Life & Goals at EPTSOur vision for students and graduates
The Devotional Life of the EPTS Student
The most important element of a student’s life at the Expository Pastoral Training Seminary is his personal relationship with Jesus Christ. The Seminary desires to provide an environment which encourages spiritual growth along with academic and intellectual growth. There is no dichotomy between the heart and mind, between spirituality and scholarship. Scholarship which is truly biblical will induce true and lasting spiritual maturity. Part of this goal will be accomplished through weekly chapel\prayer meetings.
The Character of the EPTS Student
He should be a godly man, noted for holiness in all areas of his relationships (Psalm 1, 1 Tim. 3:1-7, Titus 1:5-9). If married with children, he should he a loving and responsible husband and father (Eph. 5:25-6:4). He should be one who knows himself and deals decisively and honestly with his sin (Prov. 28:13, Matthew 5:29-30; Matthew 7:1-5). His Christian life should be one that is stable, self-controlled and mature (I Tim. 4:7-8; 2 Tim. 1:7, 2:1-7; 4:5).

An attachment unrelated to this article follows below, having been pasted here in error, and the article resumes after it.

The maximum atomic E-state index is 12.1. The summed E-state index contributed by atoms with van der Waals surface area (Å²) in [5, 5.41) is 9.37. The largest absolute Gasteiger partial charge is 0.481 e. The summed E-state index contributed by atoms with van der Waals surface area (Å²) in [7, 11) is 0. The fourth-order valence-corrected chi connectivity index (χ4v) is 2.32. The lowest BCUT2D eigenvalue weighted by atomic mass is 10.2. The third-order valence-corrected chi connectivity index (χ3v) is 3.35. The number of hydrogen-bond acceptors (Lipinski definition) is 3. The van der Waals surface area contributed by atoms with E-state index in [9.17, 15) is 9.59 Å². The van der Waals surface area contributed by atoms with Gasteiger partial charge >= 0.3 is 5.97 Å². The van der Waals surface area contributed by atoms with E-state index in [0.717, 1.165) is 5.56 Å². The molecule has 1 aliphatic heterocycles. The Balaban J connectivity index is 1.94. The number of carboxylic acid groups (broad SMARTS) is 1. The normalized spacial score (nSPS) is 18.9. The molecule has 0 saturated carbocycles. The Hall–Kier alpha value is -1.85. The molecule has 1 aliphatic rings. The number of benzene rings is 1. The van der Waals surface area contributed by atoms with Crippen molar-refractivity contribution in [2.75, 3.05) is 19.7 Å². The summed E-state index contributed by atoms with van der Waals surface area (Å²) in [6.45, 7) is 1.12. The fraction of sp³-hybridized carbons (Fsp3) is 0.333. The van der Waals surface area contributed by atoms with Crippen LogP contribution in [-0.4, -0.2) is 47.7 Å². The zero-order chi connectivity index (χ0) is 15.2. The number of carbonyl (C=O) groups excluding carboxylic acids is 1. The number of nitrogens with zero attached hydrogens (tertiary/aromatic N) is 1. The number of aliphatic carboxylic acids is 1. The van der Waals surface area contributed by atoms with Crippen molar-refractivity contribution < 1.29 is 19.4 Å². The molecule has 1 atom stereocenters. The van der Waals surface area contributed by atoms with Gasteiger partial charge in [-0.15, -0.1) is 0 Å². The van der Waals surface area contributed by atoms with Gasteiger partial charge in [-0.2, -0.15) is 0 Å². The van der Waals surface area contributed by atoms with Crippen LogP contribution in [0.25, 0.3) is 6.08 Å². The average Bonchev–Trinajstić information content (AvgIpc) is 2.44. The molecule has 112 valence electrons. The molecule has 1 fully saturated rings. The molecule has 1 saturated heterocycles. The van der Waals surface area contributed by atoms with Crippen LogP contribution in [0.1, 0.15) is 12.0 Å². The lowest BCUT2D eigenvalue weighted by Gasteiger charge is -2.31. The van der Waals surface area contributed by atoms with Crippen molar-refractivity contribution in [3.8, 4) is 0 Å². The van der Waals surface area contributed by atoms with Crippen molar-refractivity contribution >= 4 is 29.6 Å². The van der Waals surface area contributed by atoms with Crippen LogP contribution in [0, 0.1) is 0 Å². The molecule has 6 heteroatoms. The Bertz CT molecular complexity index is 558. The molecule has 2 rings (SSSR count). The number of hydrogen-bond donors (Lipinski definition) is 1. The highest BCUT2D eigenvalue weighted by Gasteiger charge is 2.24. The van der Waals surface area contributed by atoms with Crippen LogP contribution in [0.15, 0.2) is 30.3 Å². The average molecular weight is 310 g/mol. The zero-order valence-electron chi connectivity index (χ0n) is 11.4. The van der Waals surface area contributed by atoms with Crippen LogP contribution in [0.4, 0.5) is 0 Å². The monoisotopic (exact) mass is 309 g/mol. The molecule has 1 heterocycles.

The Knowledge of a Graduate of EPTS
He should have an excellent comprehension of the structure, order and major content of each book of the Bible. He should have a knowledge of the main points of each individual book as well as how each book fits into God’s overall plan (Ezra 7; 10; 1 Tim. 4: l3-16; 2 Tim. 2:2, 14-15; 3:14-17; 4:1-4). Also, he should have a basic knowledge of the major leaders and movements in Church history. He should have an understanding of the world, and culture. He should be able to communicate to the contemporary culture, confronting and correcting unbiblical thought and religion (Col 2:8; Titus 1:9; 1 John 2:15-17).
The Skills of a Graduate of EPTS
He should be able to communicate a biblical philosophy of ministry that emphasizes and balances the exaltation of God, the edification of the saints, and evangelism of the lost. He should be able to lead the Church in worship (even if it is not his most gifted area), accurately and clearly explain God’s Word, and administer the Church ordinances. He should be discipling men and building up faithful leaders (2 Tim. 2:2), and defending the faith (1 Tim. 6:20; Titus 1:9). He should be able to asses the needs of people (I Thess. 5: 14) and apply God’s Word individually to them (Acts 20:20). He should be able to train others for ministry (Eph. 4:12). He must be a mode1 in all areas of his life (1 Tim. 4: 12).